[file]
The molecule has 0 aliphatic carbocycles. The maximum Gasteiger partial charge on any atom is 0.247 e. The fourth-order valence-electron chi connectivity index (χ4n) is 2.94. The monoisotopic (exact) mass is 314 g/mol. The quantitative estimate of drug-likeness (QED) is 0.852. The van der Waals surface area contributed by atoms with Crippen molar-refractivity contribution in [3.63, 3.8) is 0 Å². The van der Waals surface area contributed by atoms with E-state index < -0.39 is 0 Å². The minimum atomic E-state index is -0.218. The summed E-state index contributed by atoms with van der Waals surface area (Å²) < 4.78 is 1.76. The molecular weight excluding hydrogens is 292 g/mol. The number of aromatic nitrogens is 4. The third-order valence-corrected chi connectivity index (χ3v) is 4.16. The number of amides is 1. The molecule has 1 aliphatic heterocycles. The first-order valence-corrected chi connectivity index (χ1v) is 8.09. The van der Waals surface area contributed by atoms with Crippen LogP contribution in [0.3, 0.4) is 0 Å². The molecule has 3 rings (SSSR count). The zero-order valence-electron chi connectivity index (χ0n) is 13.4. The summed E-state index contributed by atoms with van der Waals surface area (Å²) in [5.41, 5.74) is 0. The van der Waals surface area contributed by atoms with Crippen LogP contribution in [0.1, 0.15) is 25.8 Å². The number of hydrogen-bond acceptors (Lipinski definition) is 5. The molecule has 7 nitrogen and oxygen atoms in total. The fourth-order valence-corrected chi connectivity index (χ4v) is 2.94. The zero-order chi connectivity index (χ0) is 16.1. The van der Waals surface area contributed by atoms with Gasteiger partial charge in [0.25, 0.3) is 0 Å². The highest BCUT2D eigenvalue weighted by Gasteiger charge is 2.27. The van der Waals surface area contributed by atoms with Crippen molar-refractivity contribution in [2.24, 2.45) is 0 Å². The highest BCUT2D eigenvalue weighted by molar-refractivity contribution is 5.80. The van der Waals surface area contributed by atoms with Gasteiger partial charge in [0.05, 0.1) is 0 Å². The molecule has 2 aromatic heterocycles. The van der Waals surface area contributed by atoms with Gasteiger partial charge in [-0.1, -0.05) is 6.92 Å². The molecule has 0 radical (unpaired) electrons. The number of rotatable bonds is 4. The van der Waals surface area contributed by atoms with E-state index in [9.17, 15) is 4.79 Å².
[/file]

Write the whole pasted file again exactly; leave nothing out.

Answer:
The molecule has 0 aliphatic carbocycles. The maximum Gasteiger partial charge on any atom is 0.247 e. The fourth-order valence-electron chi connectivity index (χ4n) is 2.94. The monoisotopic (exact) mass is 314 g/mol. The quantitative estimate of drug-likeness (QED) is 0.852. The van der Waals surface area contributed by atoms with Crippen molar-refractivity contribution in [3.63, 3.8) is 0 Å². The van der Waals surface area contributed by atoms with E-state index < -0.39 is 0 Å². The minimum atomic E-state index is -0.218. The summed E-state index contributed by atoms with van der Waals surface area (Å²) < 4.78 is 1.76. The molecular weight excluding hydrogens is 292 g/mol. The number of aromatic nitrogens is 4. The third-order valence-corrected chi connectivity index (χ3v) is 4.16. The number of amides is 1. The molecule has 1 aliphatic heterocycles. The first-order valence-corrected chi connectivity index (χ1v) is 8.09. The van der Waals surface area contributed by atoms with Crippen LogP contribution in [0.3, 0.4) is 0 Å². The molecule has 3 rings (SSSR count). The zero-order valence-electron chi connectivity index (χ0n) is 13.4. The summed E-state index contributed by atoms with van der Waals surface area (Å²) in [5.41, 5.74) is 0. The van der Waals surface area contributed by atoms with Crippen LogP contribution in [0.1, 0.15) is 25.8 Å². The number of hydrogen-bond acceptors (Lipinski definition) is 5. The molecule has 7 nitrogen and oxygen atoms in total. The fourth-order valence-corrected chi connectivity index (χ4v) is 2.94. The zero-order chi connectivity index (χ0) is 16.1. The van der Waals surface area contributed by atoms with Gasteiger partial charge in [0.25, 0.3) is 0 Å². The highest BCUT2D eigenvalue weighted by Gasteiger charge is 2.27. The van der Waals surface area contributed by atoms with Crippen molar-refractivity contribution in [2.24, 2.45) is 0 Å². The highest BCUT2D eigenvalue weighted by molar-refractivity contribution is 5.80. The van der Waals surface area contributed by atoms with Gasteiger partial charge in [0.05, 0.1) is 0 Å². The molecule has 2 aromatic heterocycles. The van der Waals surface area contributed by atoms with Gasteiger partial charge in [-0.1, -0.05) is 6.92 Å². The molecule has 0 radical (unpaired) electrons. The number of rotatable bonds is 4. The van der Waals surface area contributed by atoms with E-state index in [9.17, 15) is 4.79 Å².